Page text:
Aug. 4, 2009 Memory loss associated with marijuana use is caused by the drug’s interference with the brain’s natural protein synthesis machinery, according to a study published in Nature Neuroscience.
Though it has been documented that marijuana impairs memory, the precise mechanism for this memory impairment was previously unknown. Andrés Ozaita, of the Universitat Pompeu Fabra in Spain, along with colleagues in France and Germany, focused on THC, the main psychoactive chemical compound in marijuana, which acts on a specific class of receptors known as cannabinoid receptors. These receptors are known to affect the connection strength between neurons.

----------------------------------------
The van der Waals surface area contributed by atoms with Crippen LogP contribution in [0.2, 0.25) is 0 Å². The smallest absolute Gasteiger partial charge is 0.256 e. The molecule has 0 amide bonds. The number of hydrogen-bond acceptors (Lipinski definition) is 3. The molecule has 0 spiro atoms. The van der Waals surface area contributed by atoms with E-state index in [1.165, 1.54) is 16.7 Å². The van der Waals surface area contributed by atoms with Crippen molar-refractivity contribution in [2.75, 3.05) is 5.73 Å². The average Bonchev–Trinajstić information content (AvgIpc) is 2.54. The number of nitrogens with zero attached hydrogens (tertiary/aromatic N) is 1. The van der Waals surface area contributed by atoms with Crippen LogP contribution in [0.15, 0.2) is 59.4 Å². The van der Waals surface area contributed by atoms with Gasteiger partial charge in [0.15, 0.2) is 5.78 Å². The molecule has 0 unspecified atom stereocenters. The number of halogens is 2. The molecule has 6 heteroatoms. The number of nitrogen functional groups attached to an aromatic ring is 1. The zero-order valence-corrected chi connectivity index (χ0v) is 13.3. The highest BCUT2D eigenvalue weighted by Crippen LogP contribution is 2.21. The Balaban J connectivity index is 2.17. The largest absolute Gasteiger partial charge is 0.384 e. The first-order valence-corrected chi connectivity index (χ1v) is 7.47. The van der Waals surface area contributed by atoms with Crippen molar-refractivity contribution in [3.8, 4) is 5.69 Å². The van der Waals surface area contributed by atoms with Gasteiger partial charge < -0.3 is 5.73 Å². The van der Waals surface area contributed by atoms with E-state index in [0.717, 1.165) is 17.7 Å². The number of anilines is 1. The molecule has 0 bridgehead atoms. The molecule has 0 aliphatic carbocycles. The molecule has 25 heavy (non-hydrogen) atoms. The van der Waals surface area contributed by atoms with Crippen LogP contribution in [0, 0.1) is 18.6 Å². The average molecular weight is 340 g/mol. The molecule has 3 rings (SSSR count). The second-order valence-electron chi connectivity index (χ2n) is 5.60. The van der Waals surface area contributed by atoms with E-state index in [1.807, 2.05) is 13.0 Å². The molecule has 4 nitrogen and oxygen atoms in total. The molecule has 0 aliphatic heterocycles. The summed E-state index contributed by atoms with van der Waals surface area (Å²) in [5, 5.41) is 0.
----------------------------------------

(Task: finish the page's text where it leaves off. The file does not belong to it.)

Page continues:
The scientists found that THC increases the activity of a pathway that promotes protein synthesis in the mouse brain. This transient increase of protein synthesis was mediated specifically by cannabinoid receptors expressed on the brain’s inhibitory neurons, and correlated with long-term memory deficits in mice. Interestingly, the authors also found that inhibition of this signaling pathway by rapamycin, an immunosuppressant drug used to prevent organ rejection following transplantation, prevents THC-induced amnesia in mice.
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- Emma Puighermanal, Giovanni Marsicano, Arnau Busquets-Garcia, Beat Lutz, Rafael Maldonado & Andrés Ozaita. Cannabinoid modulation of hippocampal long-term memory is mediated by mTOR signaling. Nature Neuroscience, 2009; DOI: 10.1038/nn.2369
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